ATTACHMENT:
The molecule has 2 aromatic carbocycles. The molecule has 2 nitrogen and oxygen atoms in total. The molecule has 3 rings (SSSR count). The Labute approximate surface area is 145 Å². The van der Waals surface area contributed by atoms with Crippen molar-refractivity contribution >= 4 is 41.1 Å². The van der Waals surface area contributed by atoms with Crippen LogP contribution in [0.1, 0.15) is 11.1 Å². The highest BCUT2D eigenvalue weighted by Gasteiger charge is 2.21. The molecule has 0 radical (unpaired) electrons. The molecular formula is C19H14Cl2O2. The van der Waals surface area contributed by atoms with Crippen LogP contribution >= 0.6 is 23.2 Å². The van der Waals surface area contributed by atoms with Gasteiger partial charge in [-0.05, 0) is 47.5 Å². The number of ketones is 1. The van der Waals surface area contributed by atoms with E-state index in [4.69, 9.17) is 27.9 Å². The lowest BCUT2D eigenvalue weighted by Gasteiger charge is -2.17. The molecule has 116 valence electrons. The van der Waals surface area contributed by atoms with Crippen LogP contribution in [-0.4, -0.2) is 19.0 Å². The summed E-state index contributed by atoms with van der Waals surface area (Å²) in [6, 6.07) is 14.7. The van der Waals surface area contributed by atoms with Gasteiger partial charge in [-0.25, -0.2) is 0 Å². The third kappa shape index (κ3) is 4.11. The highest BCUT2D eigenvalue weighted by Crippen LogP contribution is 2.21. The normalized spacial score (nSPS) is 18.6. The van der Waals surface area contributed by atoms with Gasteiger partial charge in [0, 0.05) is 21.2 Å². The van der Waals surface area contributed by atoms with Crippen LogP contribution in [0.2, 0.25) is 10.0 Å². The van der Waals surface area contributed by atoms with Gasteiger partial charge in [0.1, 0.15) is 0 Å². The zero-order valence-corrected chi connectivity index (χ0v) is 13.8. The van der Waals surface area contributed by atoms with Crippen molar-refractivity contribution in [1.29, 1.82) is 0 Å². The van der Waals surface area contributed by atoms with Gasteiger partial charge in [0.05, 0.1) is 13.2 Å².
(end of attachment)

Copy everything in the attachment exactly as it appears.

The molecule has 2 aromatic carbocycles. The molecule has 2 nitrogen and oxygen atoms in total. The molecule has 3 rings (SSSR count). The Labute approximate surface area is 145 Å². The van der Waals surface area contributed by atoms with Crippen molar-refractivity contribution >= 4 is 41.1 Å². The van der Waals surface area contributed by atoms with Crippen LogP contribution in [0.1, 0.15) is 11.1 Å². The highest BCUT2D eigenvalue weighted by Gasteiger charge is 2.21. The molecule has 0 radical (unpaired) electrons. The molecular formula is C19H14Cl2O2. The van der Waals surface area contributed by atoms with Crippen LogP contribution >= 0.6 is 23.2 Å². The van der Waals surface area contributed by atoms with Gasteiger partial charge in [-0.05, 0) is 47.5 Å². The number of ketones is 1. The van der Waals surface area contributed by atoms with E-state index in [4.69, 9.17) is 27.9 Å². The lowest BCUT2D eigenvalue weighted by Gasteiger charge is -2.17. The molecule has 116 valence electrons. The van der Waals surface area contributed by atoms with Crippen LogP contribution in [-0.4, -0.2) is 19.0 Å². The summed E-state index contributed by atoms with van der Waals surface area (Å²) in [6, 6.07) is 14.7. The van der Waals surface area contributed by atoms with Gasteiger partial charge in [-0.25, -0.2) is 0 Å². The third kappa shape index (κ3) is 4.11. The highest BCUT2D eigenvalue weighted by Crippen LogP contribution is 2.21. The normalized spacial score (nSPS) is 18.6. The van der Waals surface area contributed by atoms with Gasteiger partial charge in [0, 0.05) is 21.2 Å². The van der Waals surface area contributed by atoms with Crippen LogP contribution in [0.2, 0.25) is 10.0 Å². The van der Waals surface area contributed by atoms with Gasteiger partial charge in [0.1, 0.15) is 0 Å². The zero-order valence-corrected chi connectivity index (χ0v) is 13.8. The van der Waals surface area contributed by atoms with Crippen molar-refractivity contribution in [1.29, 1.82) is 0 Å². The van der Waals surface area contributed by atoms with Gasteiger partial charge in [0.05, 0.1) is 13.2 Å².